Bush Dances are a time honoured and unique Australian cultural invention that were very popular in the 1970s and 1980s, and remain so today. They are great fun for parties, birthdays, wedding, anniversaries, as well as club and school functions.
The dances are based on old English, Scottish and Irish country and ceilidh dances. In recent years the repertoire has been widened to include European and Middle Eastern dances.
While it is possible to dance the steps in a time-honoured way, eg as in the colonial dance styles, most Aussie bush dances are rough and ready and the dancers walk or skip the steps.
It is typical of an Aussie Bush Dance that the dance caller walks the dancers through the steps before the band plays the music.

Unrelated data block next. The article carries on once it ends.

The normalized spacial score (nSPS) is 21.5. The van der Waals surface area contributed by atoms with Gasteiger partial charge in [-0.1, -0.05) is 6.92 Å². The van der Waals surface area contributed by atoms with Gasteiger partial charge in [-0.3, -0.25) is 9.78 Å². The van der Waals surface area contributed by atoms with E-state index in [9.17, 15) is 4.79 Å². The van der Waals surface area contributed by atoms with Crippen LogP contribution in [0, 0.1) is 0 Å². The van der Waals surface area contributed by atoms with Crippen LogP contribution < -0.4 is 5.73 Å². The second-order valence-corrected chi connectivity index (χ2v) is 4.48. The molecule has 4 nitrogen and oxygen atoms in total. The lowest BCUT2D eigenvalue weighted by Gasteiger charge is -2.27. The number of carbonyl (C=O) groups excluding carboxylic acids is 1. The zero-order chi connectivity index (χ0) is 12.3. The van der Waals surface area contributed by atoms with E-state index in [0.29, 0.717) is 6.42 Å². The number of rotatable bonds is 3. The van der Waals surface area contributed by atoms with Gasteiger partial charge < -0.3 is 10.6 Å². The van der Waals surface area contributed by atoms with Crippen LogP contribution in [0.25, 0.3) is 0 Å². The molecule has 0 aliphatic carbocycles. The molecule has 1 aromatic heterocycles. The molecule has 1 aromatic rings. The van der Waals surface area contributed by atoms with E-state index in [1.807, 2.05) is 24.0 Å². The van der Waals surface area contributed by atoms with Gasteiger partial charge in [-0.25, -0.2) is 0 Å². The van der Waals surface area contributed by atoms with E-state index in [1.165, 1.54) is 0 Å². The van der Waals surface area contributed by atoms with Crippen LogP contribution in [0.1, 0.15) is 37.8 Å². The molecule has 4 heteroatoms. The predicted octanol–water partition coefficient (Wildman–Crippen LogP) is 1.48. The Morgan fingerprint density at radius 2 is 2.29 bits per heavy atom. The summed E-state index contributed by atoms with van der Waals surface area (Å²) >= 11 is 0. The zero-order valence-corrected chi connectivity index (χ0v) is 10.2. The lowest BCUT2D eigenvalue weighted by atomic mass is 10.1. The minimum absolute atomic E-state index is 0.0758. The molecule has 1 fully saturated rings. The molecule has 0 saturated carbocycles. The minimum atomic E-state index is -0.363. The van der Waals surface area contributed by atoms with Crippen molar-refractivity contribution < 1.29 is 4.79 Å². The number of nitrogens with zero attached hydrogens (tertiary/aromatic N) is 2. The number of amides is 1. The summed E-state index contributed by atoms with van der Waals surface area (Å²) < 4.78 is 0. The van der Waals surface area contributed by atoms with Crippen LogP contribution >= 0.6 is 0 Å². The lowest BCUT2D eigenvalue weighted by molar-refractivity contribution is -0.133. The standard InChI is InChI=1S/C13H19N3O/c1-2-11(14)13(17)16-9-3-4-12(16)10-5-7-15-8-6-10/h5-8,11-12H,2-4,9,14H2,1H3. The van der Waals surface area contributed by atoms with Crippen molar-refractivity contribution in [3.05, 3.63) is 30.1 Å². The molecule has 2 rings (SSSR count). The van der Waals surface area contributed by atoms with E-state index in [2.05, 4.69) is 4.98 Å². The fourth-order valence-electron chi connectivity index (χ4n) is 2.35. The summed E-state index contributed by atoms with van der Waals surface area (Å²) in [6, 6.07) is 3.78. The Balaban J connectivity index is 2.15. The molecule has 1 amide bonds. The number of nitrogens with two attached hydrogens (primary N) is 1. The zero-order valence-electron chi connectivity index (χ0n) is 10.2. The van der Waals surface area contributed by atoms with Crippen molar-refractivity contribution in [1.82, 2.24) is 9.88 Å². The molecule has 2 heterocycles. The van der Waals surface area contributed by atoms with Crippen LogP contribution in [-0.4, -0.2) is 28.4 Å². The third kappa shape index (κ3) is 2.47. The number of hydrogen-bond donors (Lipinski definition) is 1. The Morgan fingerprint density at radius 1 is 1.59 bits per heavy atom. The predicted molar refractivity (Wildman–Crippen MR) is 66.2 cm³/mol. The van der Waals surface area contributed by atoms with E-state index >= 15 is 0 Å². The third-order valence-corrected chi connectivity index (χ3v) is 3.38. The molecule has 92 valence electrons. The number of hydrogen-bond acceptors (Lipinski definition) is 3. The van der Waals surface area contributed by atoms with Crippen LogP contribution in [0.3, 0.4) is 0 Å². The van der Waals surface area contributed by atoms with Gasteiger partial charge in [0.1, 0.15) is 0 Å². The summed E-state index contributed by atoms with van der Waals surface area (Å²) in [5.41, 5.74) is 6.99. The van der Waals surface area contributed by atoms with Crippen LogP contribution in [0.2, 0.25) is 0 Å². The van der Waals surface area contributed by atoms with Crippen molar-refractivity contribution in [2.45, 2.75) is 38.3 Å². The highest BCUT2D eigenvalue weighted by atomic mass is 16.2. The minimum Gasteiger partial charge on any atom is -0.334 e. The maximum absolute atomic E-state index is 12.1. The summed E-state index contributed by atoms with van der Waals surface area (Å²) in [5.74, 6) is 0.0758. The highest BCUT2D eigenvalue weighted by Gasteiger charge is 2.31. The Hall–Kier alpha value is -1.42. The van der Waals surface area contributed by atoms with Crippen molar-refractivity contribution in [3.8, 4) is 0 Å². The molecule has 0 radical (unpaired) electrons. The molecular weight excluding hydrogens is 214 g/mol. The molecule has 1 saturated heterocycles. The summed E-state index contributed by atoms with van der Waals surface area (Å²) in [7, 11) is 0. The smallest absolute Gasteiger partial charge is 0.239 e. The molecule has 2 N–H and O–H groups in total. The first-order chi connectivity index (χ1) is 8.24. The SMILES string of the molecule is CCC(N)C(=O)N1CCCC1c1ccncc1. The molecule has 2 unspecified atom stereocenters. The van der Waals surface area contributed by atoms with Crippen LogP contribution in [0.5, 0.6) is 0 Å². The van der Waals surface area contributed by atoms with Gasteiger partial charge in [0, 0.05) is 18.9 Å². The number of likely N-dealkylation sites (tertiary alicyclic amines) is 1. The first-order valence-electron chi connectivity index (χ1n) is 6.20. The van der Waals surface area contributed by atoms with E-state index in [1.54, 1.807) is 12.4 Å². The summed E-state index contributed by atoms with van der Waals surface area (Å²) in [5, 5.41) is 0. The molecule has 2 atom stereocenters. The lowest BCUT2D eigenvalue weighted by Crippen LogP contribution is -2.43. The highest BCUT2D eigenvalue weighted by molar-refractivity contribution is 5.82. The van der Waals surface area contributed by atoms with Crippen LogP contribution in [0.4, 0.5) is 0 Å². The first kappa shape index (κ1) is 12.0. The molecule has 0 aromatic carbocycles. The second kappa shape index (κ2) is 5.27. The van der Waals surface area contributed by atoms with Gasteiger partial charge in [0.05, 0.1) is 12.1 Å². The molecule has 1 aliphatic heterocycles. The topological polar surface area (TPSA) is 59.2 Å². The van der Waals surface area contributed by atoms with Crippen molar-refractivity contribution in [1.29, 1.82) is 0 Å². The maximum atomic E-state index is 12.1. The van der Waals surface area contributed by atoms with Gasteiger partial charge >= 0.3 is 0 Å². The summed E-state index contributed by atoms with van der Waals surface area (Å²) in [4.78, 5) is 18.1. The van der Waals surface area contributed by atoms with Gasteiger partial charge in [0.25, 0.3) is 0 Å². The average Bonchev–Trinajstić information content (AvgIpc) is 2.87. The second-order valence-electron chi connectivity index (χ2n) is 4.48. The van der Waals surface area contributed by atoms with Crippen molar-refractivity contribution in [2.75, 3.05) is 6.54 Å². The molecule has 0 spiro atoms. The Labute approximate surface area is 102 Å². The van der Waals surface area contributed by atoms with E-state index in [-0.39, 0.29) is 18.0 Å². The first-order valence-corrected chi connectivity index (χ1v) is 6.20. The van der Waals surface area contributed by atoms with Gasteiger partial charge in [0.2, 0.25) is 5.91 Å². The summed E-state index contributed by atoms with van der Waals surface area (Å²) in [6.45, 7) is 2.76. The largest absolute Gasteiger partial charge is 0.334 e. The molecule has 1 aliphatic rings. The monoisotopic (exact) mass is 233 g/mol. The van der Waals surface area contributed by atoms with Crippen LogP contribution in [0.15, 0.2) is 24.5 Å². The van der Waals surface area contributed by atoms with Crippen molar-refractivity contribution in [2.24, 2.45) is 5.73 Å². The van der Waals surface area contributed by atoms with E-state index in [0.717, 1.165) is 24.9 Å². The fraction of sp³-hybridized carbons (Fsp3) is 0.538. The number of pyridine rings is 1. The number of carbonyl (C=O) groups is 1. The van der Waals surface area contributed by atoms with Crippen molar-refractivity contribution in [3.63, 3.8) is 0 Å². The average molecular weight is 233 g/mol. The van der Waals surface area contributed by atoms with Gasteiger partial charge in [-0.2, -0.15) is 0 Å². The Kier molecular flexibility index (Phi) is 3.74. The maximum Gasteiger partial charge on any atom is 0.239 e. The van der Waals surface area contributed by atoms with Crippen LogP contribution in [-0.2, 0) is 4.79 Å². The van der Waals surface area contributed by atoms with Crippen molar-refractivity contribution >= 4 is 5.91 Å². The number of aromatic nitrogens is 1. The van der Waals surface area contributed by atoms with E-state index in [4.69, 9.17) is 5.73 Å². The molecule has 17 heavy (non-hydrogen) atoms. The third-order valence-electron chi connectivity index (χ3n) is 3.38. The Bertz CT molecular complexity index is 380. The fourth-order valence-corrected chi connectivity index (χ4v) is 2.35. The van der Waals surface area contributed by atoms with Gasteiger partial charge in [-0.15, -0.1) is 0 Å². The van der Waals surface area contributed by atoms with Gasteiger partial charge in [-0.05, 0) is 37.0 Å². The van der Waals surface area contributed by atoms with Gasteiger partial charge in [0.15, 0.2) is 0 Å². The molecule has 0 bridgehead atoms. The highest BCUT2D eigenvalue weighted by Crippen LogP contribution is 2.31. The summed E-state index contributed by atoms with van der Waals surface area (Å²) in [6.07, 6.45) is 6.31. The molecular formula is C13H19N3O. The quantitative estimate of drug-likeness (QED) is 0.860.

Paul Jenkins is Bushwahzee’s dance caller extraordinaire, and other band members have learned the trade from him.
Paul’s favourite dances to call at a Bushwahzee bush dance are Galopede, Heel and Toe Polka, Troika, Stockyard, Bush Hubba Hubba, Bush Tango, Pride of Erin, Barn Dance and Hokey pokey
The dancers are usually given the occasional break and the band sings some Aussie classics like Click Go The Shears, Flash Jack From Gundagai Botany Bay, Black Velvet Band, I Still Call Australia Home, I Am Australian and Waltzing Matilda.
Nearly every bush dance has a slightly varied timetable and the dance schedule is adapted by the band to the needs of the event.
Sometimes circumstance or budget doesn’t allow a full bush dance, and in this case a Bush Dance Workshop can be just as much fun.
One of the Bushwahzee band members brings an iPod and a playback system and teaches the dancers the steps, and runs through the dances with recorded music.
This format is great for school camps, classroom programs and retirement villages